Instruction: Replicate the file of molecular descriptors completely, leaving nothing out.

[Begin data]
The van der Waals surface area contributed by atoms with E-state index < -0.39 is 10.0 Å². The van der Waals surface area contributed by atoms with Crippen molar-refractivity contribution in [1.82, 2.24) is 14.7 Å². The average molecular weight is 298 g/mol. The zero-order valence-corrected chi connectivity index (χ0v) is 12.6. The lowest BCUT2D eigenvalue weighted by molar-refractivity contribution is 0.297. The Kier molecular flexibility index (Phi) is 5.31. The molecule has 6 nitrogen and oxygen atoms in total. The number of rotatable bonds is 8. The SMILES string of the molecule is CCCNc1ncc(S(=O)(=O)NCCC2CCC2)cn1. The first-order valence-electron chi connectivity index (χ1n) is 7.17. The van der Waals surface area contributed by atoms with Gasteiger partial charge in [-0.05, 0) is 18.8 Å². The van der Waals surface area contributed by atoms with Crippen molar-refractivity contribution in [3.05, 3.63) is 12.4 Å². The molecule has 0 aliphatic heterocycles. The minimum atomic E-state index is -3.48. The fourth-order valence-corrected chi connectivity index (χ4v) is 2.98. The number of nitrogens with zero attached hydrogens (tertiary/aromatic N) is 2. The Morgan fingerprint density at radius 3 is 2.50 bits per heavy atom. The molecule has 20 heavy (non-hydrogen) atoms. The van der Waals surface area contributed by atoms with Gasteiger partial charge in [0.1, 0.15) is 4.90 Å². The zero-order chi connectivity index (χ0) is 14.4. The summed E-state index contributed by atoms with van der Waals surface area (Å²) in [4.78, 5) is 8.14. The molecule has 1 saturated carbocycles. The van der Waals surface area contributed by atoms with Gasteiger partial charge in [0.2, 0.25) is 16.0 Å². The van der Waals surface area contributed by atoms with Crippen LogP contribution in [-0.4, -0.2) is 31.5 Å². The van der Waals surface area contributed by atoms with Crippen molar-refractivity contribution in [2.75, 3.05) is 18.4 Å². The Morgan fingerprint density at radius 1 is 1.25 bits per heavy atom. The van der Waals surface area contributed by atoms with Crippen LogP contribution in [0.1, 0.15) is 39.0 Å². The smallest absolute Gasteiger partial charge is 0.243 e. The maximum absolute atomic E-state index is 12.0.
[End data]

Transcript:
The van der Waals surface area contributed by atoms with E-state index < -0.39 is 10.0 Å². The van der Waals surface area contributed by atoms with Crippen molar-refractivity contribution in [1.82, 2.24) is 14.7 Å². The average molecular weight is 298 g/mol. The zero-order valence-corrected chi connectivity index (χ0v) is 12.6. The lowest BCUT2D eigenvalue weighted by molar-refractivity contribution is 0.297. The Kier molecular flexibility index (Phi) is 5.31. The molecule has 6 nitrogen and oxygen atoms in total. The number of rotatable bonds is 8. The SMILES string of the molecule is CCCNc1ncc(S(=O)(=O)NCCC2CCC2)cn1. The first-order valence-electron chi connectivity index (χ1n) is 7.17. The van der Waals surface area contributed by atoms with Gasteiger partial charge in [-0.05, 0) is 18.8 Å². The van der Waals surface area contributed by atoms with Crippen molar-refractivity contribution in [3.05, 3.63) is 12.4 Å². The molecule has 0 aliphatic heterocycles. The minimum atomic E-state index is -3.48. The fourth-order valence-corrected chi connectivity index (χ4v) is 2.98. The number of nitrogens with zero attached hydrogens (tertiary/aromatic N) is 2. The Morgan fingerprint density at radius 3 is 2.50 bits per heavy atom. The molecule has 20 heavy (non-hydrogen) atoms. The van der Waals surface area contributed by atoms with Gasteiger partial charge in [0.1, 0.15) is 4.90 Å². The zero-order chi connectivity index (χ0) is 14.4. The summed E-state index contributed by atoms with van der Waals surface area (Å²) in [4.78, 5) is 8.14. The molecule has 1 saturated carbocycles. The van der Waals surface area contributed by atoms with Gasteiger partial charge in [0.2, 0.25) is 16.0 Å². The van der Waals surface area contributed by atoms with Crippen LogP contribution in [-0.4, -0.2) is 31.5 Å². The van der Waals surface area contributed by atoms with Crippen molar-refractivity contribution in [2.75, 3.05) is 18.4 Å². The Morgan fingerprint density at radius 1 is 1.25 bits per heavy atom. The van der Waals surface area contributed by atoms with Crippen LogP contribution in [0.1, 0.15) is 39.0 Å². The smallest absolute Gasteiger partial charge is 0.243 e. The maximum absolute atomic E-state index is 12.0.